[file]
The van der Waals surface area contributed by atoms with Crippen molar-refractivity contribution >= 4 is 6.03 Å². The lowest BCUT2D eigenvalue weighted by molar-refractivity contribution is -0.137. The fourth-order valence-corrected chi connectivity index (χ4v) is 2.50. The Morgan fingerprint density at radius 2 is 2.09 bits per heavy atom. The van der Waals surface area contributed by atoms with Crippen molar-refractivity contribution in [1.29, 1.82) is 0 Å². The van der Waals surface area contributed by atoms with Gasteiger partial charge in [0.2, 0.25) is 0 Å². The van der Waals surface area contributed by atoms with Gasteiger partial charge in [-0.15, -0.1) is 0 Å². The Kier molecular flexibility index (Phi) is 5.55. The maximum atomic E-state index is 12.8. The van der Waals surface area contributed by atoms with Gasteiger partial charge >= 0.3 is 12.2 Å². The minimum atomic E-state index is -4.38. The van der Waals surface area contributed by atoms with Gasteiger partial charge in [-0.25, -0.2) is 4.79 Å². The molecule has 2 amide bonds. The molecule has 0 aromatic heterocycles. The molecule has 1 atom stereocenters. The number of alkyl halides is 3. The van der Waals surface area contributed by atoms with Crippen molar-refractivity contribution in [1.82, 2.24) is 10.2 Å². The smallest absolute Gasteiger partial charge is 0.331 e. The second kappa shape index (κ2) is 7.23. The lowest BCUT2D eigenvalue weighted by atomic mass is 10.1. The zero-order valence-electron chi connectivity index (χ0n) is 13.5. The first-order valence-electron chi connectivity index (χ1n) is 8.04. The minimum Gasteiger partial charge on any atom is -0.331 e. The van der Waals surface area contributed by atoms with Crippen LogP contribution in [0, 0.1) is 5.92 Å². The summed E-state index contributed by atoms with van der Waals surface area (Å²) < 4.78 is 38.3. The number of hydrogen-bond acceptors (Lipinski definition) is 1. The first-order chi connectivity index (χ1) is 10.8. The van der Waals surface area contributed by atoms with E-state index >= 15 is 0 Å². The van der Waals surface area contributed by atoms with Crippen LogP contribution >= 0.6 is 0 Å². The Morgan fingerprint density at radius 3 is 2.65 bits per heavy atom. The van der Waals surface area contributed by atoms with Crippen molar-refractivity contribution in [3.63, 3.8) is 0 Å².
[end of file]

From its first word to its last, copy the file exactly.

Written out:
The van der Waals surface area contributed by atoms with Crippen molar-refractivity contribution >= 4 is 6.03 Å². The lowest BCUT2D eigenvalue weighted by molar-refractivity contribution is -0.137. The fourth-order valence-corrected chi connectivity index (χ4v) is 2.50. The Morgan fingerprint density at radius 2 is 2.09 bits per heavy atom. The van der Waals surface area contributed by atoms with Crippen molar-refractivity contribution in [1.29, 1.82) is 0 Å². The van der Waals surface area contributed by atoms with Gasteiger partial charge in [0.2, 0.25) is 0 Å². The van der Waals surface area contributed by atoms with Gasteiger partial charge in [-0.15, -0.1) is 0 Å². The Kier molecular flexibility index (Phi) is 5.55. The maximum atomic E-state index is 12.8. The van der Waals surface area contributed by atoms with Gasteiger partial charge >= 0.3 is 12.2 Å². The minimum atomic E-state index is -4.38. The van der Waals surface area contributed by atoms with Gasteiger partial charge in [-0.25, -0.2) is 4.79 Å². The molecule has 2 amide bonds. The molecule has 0 aromatic heterocycles. The molecule has 1 atom stereocenters. The number of alkyl halides is 3. The van der Waals surface area contributed by atoms with Crippen molar-refractivity contribution in [1.82, 2.24) is 10.2 Å². The smallest absolute Gasteiger partial charge is 0.331 e. The second kappa shape index (κ2) is 7.23. The lowest BCUT2D eigenvalue weighted by atomic mass is 10.1. The zero-order valence-electron chi connectivity index (χ0n) is 13.5. The first-order valence-electron chi connectivity index (χ1n) is 8.04. The minimum Gasteiger partial charge on any atom is -0.331 e. The van der Waals surface area contributed by atoms with Crippen LogP contribution in [0, 0.1) is 5.92 Å². The summed E-state index contributed by atoms with van der Waals surface area (Å²) < 4.78 is 38.3. The number of hydrogen-bond acceptors (Lipinski definition) is 1. The first-order chi connectivity index (χ1) is 10.8. The van der Waals surface area contributed by atoms with E-state index >= 15 is 0 Å². The van der Waals surface area contributed by atoms with Crippen LogP contribution >= 0.6 is 0 Å². The Morgan fingerprint density at radius 3 is 2.65 bits per heavy atom. The van der Waals surface area contributed by atoms with Crippen molar-refractivity contribution in [3.63, 3.8) is 0 Å².